violence. A roof support collapsed, catching Teale's captor and
crushing it to the deck. The rest of the cyber-corpses tumbled. They
both took their chance and ran down the passage in a desperate bid for
"I hope -- this -- shuddering -- keeps up -- for a -- while," Weller
said. It didn't. A few moments later the vibrations subsided. Then they
heard the shuffling sounds of pursuit.
Soon after that, they reached a junction. Teale looked around,
uncertain which way to go. As she pondered, Weller cried out in warning
just as a dangling section of pipe exploded. They hurried down the
nearest passage. Further shots exploded around them.
They turned a corner and halted in shock. The passage was littered with
the dead. Teale felt reluctant to enter, but another shot declared they
had no choice. They ran, leaping over the corpses
Almost at the end and they heard the shuffling sounds of pursuit. Then
Teale heard Weller cry out. She turned, and suppressed a cry of terror.
All around them, the corpses were moving. Crawling towards them, eyes
pinpoints of menacing red. Two grabbed hold of Weller.
A loose pipe was the only available weapon. She picked it up and ran
towards the three struggling figures. With a cry of fear and rage she
swiped the pipe in a wide arc that ended with an explosion of flesh and
metal components as the first corpse's head shattered under the
The corpse stumbled blindly and searched for its weapon. It found it,
fired and destroyed its companion with its blind shot.
Free, Weller ran behind Teale as the blind corpse hindered pursuit with
its wild shooting
Once they heard no more sounds of pursuit, they risked pausing for a
rest. Gratefully, they slid to the floor and it seemed liked hours
before the burning sensation seemed to ease in her chest.
"Come on," she eventually said to Weller. "Let's get out of
With obvious reluctance, Weller rose and followed her. The passage
seemed quiet as they hurried through the darkness. Then Weller called
out, his voice a harsh whisper in the oppressive quiet. Ahead of them,
a spiral staircase ascended into the gloom above. It was a welcome
sight; the chance to start going up and so closer to the way out.
Weller over took. As he reached out for the stair's handrail, Teale
noticed a sudden movement in a darker patch nearby. Horrified, she
realised it was the opening to another passageway. There was something
lurking in the gloom, and too late she shouted a warning.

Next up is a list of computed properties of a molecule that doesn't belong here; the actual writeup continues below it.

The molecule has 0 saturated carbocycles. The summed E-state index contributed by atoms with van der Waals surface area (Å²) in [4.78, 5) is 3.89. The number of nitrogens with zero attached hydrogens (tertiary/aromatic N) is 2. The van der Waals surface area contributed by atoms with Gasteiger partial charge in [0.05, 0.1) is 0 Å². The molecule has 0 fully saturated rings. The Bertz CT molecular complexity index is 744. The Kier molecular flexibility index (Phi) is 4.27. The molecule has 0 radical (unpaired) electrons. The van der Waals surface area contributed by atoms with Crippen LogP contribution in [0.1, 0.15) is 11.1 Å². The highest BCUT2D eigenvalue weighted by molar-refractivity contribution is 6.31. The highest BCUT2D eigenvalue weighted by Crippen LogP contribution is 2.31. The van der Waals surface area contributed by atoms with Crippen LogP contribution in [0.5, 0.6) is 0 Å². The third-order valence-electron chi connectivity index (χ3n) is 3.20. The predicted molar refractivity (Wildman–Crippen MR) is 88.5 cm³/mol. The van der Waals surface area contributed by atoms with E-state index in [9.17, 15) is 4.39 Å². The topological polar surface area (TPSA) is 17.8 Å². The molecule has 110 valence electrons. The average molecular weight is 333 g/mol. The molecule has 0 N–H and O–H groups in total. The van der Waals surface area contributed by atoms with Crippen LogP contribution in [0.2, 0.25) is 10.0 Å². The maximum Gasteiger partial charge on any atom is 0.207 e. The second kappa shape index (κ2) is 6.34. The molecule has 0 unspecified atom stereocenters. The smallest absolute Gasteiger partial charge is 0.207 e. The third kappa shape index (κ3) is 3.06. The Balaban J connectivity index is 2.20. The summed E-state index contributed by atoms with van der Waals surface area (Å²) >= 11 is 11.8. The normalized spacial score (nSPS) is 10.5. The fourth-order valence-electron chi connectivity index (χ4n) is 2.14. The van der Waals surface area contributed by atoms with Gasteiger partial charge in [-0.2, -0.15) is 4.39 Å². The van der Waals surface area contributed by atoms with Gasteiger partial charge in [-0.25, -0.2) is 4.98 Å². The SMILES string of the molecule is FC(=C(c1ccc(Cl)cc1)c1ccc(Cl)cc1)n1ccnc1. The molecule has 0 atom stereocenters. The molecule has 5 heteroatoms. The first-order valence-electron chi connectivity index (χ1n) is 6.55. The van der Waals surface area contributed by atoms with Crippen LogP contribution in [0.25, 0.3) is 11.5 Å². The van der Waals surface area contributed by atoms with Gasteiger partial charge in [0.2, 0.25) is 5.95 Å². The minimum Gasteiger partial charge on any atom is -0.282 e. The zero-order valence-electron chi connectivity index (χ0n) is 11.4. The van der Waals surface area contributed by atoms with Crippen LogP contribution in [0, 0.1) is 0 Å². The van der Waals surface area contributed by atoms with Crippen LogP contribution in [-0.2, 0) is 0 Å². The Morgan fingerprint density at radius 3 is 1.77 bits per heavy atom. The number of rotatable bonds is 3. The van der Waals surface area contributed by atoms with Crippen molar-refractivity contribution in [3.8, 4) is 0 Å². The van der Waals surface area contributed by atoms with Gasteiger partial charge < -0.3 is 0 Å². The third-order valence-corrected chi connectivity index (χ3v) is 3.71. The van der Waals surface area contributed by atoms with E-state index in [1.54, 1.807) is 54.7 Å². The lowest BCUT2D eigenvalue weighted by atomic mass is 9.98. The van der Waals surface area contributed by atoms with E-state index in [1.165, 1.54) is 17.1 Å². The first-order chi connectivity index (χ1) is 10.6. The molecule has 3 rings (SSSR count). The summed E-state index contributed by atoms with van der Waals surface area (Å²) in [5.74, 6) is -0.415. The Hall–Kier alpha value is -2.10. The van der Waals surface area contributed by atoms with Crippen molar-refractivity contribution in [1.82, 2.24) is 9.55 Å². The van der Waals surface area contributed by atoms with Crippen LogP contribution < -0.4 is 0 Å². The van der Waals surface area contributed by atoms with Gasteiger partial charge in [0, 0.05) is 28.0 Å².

A brief flash of light stung her eyes. A burning smell as Weller
toppled to the floor, his hard hat clattering across the debris. For
one moment she caught sight of her companion's face in the gleam of her
lamp, or rather the half charred ruin that it had become.
A second corpse scurried from the passage and raised its weapon. Teale
realised she was going to die. A flash. No pain. The explosion sounded
impossibly loud. Then she realised; the creature's ancient weapon had
exploded rather than discharge its energy into her frail body.
The first corpse too had been damaged by the blast. It flailed its
broken limbs and stared at her with red naked eyes. The urge to survive
propelled her forward. She leapt over the stricken corpse and raced up
Blissful solitude waited for her at the top. She didn't wait to see if
the pursuit would be renewed. She hurried through the maze, wandering
for what seemed like lonely days until she finally found signs of their
passage when she had been nothing but a member of an archaeological
Gratefully, her last reserves of strength waning, she followed their
chalk marks, until finally the way out to sanity and safety
"HEY!" she shouted as she staggered down the path leading from that
There was nobody about and the lights had been dimmed. Perhaps everyone
was asleep? Time had lost all meaning down in the depths of that
She walked towards the portacabins and wearily clambered up the steps.
It was dark inside, but in the dim light from a computer monitor she
saw a form slumped over a desk.
"Why didn't..." she began, grabbing the person's shoulder. The chair
swivelled round. Teale stepped back in shock. What should have been a
face was a charred hole.
Lights flickered on outside the cabin. The illumination streaming in
through the windows revealed another figure leaning against a table
strewn with geological survey maps. General Mortimer.
"We meet again," it said.
As she stepped back, she realised there was somebody behind her. She
turned and found herself face to face with Merrick. She almost cried in
relief until he roughly grabbed hold of her.
More of her colleagues appeared and helped Merrick to drag her
struggling body out of the cabin. She screamed as she saw the rest of
their students being herded into the wreck.
"I said your colleagues would help us, didn't I," Mortimer said.
"What have you done to them you freak!"
"The operation is quite painless. A simple implant and they are ours.
Take her away."
She screamed as they took her closer to the wreck. Four corpses emerged
from the dark depths and took her inside. She could only cry in terror
The last thing she saw as they dragged her inside was her homeworld: a
shining jewel of blues and greens blissfully unaware of what they had
"It's good to be back," Mortimer chuckled. Then the door closed with a
hollow boom, and she was lost in the dark.
Bradford, 2 August 1993